Scientists have called on the Government to give the immediate green light to allowing three-parent babies after experts ruled the techniques were safe.
The Human Fertilisation and Embryology Authority (HFEA) said it had examined a "voluminous" amount of data and concluded the techniques were not "unsafe" and "potentially useful".
But it added that further experiments, including on human embryos, were needed.
In the procedure, donor DNA is taken from a "second mother" implanted into a defective egg to prevent children suffering debilitating conditions such as muscular dystrophy.
The technique, which has been developed by British scientists, is currently banned, but supporters want a change in the law saying it would allow affected couples the chance to have their own, genetically-related healthy children.
It is controversial because it would result in babies having DNA from three people and critics have warned it could lead to the creation of "designer children".
The Government started a consultation on draft regulations in February - paving the way for the technique to be permitted and for the UK to become the first country to have three-parent babies.
As part of the consultation, the Department of Health asked a panel of experts from the HFEA to examine the safety and effectiveness of two techniques.
Maternal Spindle Transfer (MST) and Pronuclear Transfer (PNT) are both techniques in which damaged mitochondria from a mother-to-be are replaced with healthy ones from an egg donated by another woman.
Faults in mitochondria - small structures in cells which produce much of the energy needed by the cell - cause serious illness in one in 6,500 babies and are responsible for 50 genetic diseases, many of which kill in infancy.
Women carrying damaged mitochondria can also miscarry repeatedly.
Today, the HFEA panel announced the conclusions of its third review, following two similar reviews in 2011 and 2013.
Professor Robin Lovell-Badge said: "The panel's view still stands, that both techniques have the potential to be useful for all patients with disorders caused by mutated mitochondrial DNA.
"There has been a lot of new data that we looked and we worked very hard to address all the issues...
"First of all, there is still no evidence to suggest that either techniques might be unsafe. There is still insuffient evidence to recommend one technique over the other... but we still do recommend that some further experiments are needed to be done before introducing either into clinical practice."
Professor Peter Braude, also on the panel, said there was already a "waiting list" of women wanting to have the procedure.
It is not known how many women have expressed an interest in mitochondrial replacement transfer but in February, the Department of Health said that initially, just ten babies with three genetic parents were expected to be born annually, but this could climb to 125.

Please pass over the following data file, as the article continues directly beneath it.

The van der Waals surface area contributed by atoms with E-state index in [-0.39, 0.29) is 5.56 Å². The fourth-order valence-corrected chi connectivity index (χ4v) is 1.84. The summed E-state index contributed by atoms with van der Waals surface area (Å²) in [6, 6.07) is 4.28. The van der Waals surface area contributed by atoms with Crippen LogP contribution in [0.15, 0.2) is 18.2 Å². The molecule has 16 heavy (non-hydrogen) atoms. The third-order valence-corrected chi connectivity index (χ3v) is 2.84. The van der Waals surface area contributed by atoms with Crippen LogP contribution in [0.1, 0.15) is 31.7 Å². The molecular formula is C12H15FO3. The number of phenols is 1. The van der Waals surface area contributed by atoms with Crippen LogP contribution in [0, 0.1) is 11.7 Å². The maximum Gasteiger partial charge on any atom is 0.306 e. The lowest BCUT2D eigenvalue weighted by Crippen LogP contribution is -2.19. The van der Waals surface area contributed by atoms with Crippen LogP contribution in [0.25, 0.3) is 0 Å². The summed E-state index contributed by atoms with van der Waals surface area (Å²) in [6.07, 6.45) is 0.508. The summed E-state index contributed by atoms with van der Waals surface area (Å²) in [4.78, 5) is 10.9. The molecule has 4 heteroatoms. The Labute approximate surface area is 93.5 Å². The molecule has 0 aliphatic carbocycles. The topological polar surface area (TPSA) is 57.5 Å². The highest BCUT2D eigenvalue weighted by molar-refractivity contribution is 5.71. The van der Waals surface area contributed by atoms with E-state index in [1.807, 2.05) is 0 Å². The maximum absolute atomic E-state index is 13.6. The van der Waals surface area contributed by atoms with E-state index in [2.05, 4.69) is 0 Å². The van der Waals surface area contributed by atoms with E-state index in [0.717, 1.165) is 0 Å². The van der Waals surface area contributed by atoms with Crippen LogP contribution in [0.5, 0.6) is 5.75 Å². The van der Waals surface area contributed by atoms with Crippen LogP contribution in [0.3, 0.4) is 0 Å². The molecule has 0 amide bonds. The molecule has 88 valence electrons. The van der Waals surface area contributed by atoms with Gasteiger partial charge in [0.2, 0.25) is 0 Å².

Dr Andy Greenfield, panel chair, said: "I want to emphasise that safety is paramount in our consideration but is not a straight forward issue."
He compared the concerns to those raised ahead of the introduction of IVF in the 1970s. "All these questions were asked then," he said.
Addressing critics he said: "I would like to stress a couple of things, these techniques are not related to, nor will lead to, reproductive cloning.
"Individuals created by mitochondrial replacement are unique individuals ... so this is sexual reproductoin with a twist.
"Secondly this is not eugenics...eugenics it seems to me invokes preventing some individuals being born... These technologies will allow women to have genetically related and healthy children.
"The mandate for this panel was the science, the research and the data, not ethics."
Afterwards, Dr Jeremy Farrar, director of the Wellcome Trust Britain's biggest research charity, urged government to pass laws as soon as possible.
He said: “We are extremely pleased that the latest scientific review of mitochondrial donation techniques has confirmed that there is no evidence to suggest either technique is unsafe, and that both could help families affected by serious mitochondrial disease.
"Given this evidence, we urge Parliament to pass enabling regulations swiftly, to ensure that there is no delay in patients being able to access these life-changing techniques.”
Alastair Kent, director of Genetic Alliance UK, said: "Here is another clear signal that we are nearing the level of evidence that will be sufficient to bring mitochondrial donation to families in the UK affected by mitochondrial DNA conditions.
"This increases the urgency to finalise the regulations to permit the use of this technology that were the subject of a recent consultation.
"We should be waiting for the science to be ready, not for the regulations, and the science is moving quickly."
A Department of Health spokesman said: “Mitochondrial donation will give women who carry severe mitochondrial disease the opportunity to have children without passing on devastating genetic disorders.
"It will also keep the UK at the forefront of scientific development in this area.
“We will give careful consideration to this report together with the responses to our recent consultation and announce our plans in the next few months.”
If rules are brought in, it will be up to the fertility regulator, the Human Fertilisation and Embryology Authority (HFEA), to decide whether a treatment can go ahead on a case-by-case basis.
Mitochondrial transfer will only be allowed when there is a "significant risk" of disability or serious illness.
Children born after mitochondrial transfer will not be entitled to discover the identity of the "third parent" donor.
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